“In a way, it’s a perfect storm,” said Alina Polyakova, associate director of the Atlantic Council’s Eurasia Center, who studies European extremist movements. Large numbers of arriving asylum seekers, she said, provide far-right groups with a rallying cry, lending a volatile new energy to longtime rhetoric centering on the purported threat to the national character posed by new arrivals, particularly from Muslim countries.
The number of migrants and refugees — up to 1 million projected to be received this year by Germany, which is the ultimate destination of many asylum seekers — can serve to broaden the appeal of extremist groups to those who might feel the country’s resources are being strained beyond limit, Polyakova said.
On Sunday, the head of Germany’s domestic intelligence sounded a warning that the summer’s huge influx could further radicalize the country’s fringe movements.
“What we’re seeing in connection with the refugee crisis is a mobilization on the street of right-wing extremists, but also of some left-wing extremists,” said the spy chief, Hans-Georg Maassen, speaking on German public radio. A day earlier, street clashes broke out in the eastern city of Leipzig after hundreds of rightists staged an anti-immigrant rally and migrants’ supporters held a counterprotest.
Despite Germany’s long and continued efforts to live down its dark history, with its Nazi notions of racial superiority and national purity, the migrant crisis plays into the hands of those seeking to reap political gain from xenophobia. Dresden, the third-largest city in the former East Germany, last month was the scene of a rally by the anti-Islam group Pegida, which drew about 5,000 people, the largest such turnout in the city in months.
The movement, which garnered 10% of the vote in its first ballot-box venture, Dresden’s mayoral election in June, says it intends to field candidates in local, state and federal elections.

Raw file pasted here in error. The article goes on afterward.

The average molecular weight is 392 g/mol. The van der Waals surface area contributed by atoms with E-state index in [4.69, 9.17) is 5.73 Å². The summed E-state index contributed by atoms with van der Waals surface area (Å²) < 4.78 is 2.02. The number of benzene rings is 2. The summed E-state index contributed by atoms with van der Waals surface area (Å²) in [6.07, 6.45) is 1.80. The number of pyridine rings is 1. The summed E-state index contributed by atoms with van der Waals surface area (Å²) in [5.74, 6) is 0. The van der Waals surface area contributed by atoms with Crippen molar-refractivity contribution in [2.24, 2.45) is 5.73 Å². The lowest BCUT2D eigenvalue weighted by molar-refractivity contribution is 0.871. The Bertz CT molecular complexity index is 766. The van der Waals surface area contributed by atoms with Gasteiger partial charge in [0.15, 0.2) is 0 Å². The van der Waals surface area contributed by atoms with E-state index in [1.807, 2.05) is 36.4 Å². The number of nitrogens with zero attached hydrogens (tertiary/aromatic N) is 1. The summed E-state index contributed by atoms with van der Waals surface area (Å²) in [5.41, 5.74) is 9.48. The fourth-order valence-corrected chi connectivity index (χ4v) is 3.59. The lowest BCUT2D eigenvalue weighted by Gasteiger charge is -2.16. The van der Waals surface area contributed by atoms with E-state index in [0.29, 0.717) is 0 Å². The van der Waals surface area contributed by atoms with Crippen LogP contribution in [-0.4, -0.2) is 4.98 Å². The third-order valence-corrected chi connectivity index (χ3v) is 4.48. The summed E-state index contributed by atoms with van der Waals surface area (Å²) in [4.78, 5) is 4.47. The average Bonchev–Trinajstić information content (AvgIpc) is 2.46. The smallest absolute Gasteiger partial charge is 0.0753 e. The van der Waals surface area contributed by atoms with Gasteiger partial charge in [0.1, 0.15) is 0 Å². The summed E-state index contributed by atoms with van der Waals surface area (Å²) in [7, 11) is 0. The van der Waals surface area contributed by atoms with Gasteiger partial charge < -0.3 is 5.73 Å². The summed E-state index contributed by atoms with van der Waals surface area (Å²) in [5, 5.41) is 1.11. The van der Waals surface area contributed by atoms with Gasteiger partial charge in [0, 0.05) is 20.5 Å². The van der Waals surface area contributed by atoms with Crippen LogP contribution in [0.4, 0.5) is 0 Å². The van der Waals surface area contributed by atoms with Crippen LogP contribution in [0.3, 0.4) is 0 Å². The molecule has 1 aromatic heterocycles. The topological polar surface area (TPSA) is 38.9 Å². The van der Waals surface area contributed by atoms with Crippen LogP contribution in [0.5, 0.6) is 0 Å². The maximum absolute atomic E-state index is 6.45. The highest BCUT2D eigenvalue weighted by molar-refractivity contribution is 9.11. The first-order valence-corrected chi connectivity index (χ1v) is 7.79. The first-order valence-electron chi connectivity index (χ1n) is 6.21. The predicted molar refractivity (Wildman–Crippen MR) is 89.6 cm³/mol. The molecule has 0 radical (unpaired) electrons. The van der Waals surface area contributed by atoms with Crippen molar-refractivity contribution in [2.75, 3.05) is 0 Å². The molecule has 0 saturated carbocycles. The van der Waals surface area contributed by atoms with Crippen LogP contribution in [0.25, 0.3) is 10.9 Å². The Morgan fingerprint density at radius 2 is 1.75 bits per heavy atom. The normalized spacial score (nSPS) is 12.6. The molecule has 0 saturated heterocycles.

Germany has a precisely calibrated system of dispersal of refugees and migrants across the country, based on population and other factors. Because of that, the former East Germany — hardly a dream destination for arrivals whose sights might be set on tolerant, freewheeling Berlin or financial dynamo Frankfurt — will be obliged to absorb its share.
Chancellor Angela Merkel, whose government has largely embraced the new arrivals, has seen her public support slip in a series of polls in recent weeks, with the refugee crisis pinpointed as the cause. The latest of those surveys, conducted this week for ARD television, suggested that satisfaction with Merkel had fallen by 9 percentage points over the course of a month, while a prominent critic of her refugee policies enjoyed a similar-sized bounce.
Merkel has for months employed unusually passionate language to denounce far-right tropes carrying an implicit or explicit message of ethnic and racial hatred.
In a nationally televised New Year’s address, she implored compatriots to not attend rallies with an anti-immigration theme. Citing Pegida demonstrations at which the slogan “We are the people” was chanted, Merkel accused far-right movements of misappropriating a phrase used a generation ago by protesters seeking to topple the Berlin Wall.